As Texas and other heartland states thaw out from a historic freeze that caused massive power outages, Democrats on Capitol Hill are adding their own political heat on Texas officials.
Through a host of promised oversight hearings and probing letters, Democrats have increasingly targeted Texas Republican Gov. Greg Abbott as a scapegoat for the grid's failure.
The Democratic attacks are, at least in part, in response to an anti-renewable energy campaign Abbott launched last week in the wake of the power failures in his state through appearances on Fox News.
House Republicans have spread similar rhetoric, prompting a divide between the two parties over the response to the blackouts. Conservatives have been keen on talking about frozen wind turbines despite the temperatures affecting nonrenewable energy sources more.
"This is a crisis, not fodder for an anti-renewable energy campaign," House Energy and Commerce Chairman Frank Pallone (D-N.J.) said last week.
Pallone — along with Texas Democrats Marc Veasey and Lizzie Fletcher, as well as Energy Subcommittee Chairman Bobby Rush (D-Ill.) and Oversight Subcommittee Chairwoman Diana DeGette (D-Colo.) — sent a letter late Friday to Abbott demanding answers about the crisis and the state's lack of preparedness for extreme cold weather and its effects on power production.
"The response to this ongoing crisis raises significant questions regarding Texas' grid design, preparation, and whether the state is taking appropriate action to aid citizens in this crisis," the lawmakers wrote.
"With scientists predicting that extreme weather events could become more frequent in the future due to climate change, it is critical that Texas and other states apply lessons from earlier emergency events in order to increase the strength and resiliency of the grid and prevent future blackouts."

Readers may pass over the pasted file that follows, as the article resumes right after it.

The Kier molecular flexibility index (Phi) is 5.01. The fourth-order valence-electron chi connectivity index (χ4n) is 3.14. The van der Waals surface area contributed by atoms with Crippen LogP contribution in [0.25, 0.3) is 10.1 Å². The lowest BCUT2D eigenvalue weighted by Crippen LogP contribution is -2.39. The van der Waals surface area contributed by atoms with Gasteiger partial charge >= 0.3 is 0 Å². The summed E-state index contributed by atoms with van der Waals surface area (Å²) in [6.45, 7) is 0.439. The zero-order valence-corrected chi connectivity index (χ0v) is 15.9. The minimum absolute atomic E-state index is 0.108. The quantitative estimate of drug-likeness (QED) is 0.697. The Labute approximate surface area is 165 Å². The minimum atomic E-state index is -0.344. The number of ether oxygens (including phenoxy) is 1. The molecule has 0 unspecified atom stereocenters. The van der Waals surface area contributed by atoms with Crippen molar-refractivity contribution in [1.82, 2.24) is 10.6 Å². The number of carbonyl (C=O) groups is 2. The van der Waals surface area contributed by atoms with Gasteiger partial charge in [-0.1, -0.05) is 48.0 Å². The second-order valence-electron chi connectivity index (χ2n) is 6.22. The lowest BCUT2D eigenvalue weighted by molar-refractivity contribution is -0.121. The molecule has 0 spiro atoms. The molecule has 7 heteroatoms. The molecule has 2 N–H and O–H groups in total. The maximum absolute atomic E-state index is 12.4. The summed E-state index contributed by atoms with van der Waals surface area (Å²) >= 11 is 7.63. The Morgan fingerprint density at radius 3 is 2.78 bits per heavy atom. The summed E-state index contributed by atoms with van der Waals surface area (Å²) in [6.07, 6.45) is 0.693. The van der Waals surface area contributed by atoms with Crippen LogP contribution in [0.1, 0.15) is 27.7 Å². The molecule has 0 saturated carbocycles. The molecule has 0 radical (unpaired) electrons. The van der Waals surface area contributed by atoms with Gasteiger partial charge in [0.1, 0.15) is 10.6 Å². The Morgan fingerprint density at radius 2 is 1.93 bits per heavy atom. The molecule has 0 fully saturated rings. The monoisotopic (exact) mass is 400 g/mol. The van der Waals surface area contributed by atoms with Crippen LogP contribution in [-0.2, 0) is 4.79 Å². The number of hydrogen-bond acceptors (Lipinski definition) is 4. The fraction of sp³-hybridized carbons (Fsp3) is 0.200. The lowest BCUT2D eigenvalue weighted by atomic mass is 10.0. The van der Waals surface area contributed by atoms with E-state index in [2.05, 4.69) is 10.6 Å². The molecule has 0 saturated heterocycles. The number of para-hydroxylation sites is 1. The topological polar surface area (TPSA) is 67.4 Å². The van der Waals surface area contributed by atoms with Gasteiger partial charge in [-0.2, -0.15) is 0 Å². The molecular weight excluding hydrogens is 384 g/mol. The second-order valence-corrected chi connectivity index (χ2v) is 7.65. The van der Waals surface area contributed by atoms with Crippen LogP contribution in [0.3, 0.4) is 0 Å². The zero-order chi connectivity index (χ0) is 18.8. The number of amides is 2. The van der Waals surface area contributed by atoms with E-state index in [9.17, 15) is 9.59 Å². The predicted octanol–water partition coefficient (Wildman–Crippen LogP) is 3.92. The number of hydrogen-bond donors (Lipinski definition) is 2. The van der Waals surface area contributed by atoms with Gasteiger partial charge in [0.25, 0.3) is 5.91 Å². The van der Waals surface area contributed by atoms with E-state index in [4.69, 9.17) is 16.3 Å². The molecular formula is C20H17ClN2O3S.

Among the areas of focus, according to the lawmakers' questions, is why the state did not follow through on warnings issued by the Federal Energy Regulatory Commission in 2011 about Texas' cold weather vulnerabilities.
The E&C letter follows a similar demand for information from 10 Texas Democrats to the Electric Reliability Council of Texas and a call for a House Oversight and Reform Committee hearing from Rep. Ro Khanna (D-Calif.), chairman of the Subcommittee on Environment.
House Republicans, in turn, are grumbling about the framing and phrasing of the Democratic approach to the crisis. That includes complaints about a lack of bipartisan cooperation and coordination on oversight requests. Texas Republicans sent their own letter to ERCOT last week, without any Democratic signatures (E&E Daily, Feb. 18).
"This is not a partisan issue. When the temperature drops below zero, nobody cares where the electricity comes from — they just need the heat to come on," Rep. Michael Burgess (R-Texas) said last week at a hearing on the power sector decarbonization effort.
In San Antonio yesterday, Abbott said 30,000 customers remained without power. Power producers were back to operating to full capacity, he said, with lingering blackouts caused more on a local level due to things like felled transmission lines.
Abbott said during a press conference that the 2011 FERC report would be the basis of Texas' response. He said state leaders are working to address cold weather vulnerabilities.
"We will not end this session until the state of Texas and all of its power generation is fully weatherized so we never have to go through this again," Abbott said.
In the Senate, Majority Leader Chuck Schumer (D-N.Y.), knocking Abbott, backed the FERC and North American Electric Reliability Corp. plan to investigate the root causes of the power outages.
"We need the federal investigation by FERC & NERC to look into how Gov. Abbott's policies in Texas have failed & exacerbated the winter storm crisis," Schumer said in a tweet. "Ignoring warnings, lying about the climate crisis, refusing to act on it are exactly what's exacerbating extreme weather."
Senate Energy and Natural Resources Chairman Joe Manchin (D-W.Va.) said last week he intends to hold a hearing on the blackouts in Texas and elsewhere.
Meanwhile, Sen. Tina Smith (D-Minn.) is calling for a federal investigation into alleged natural gas price gouging across the Midwest last week amid its own cold snap.
In a letter Saturday, Smith urged officials at the Department of Energy, FERC and the Commodity Futures Trading Commission to investigate why natural gas prices jumped as much as 100 times above normal.
Smith said the price spikes will not just harm consumers but could "threaten the financial stability of some utilities that do not have sufficient cash reserves to cover their short-term costs in this extraordinary event."
The Associated Press contributed.
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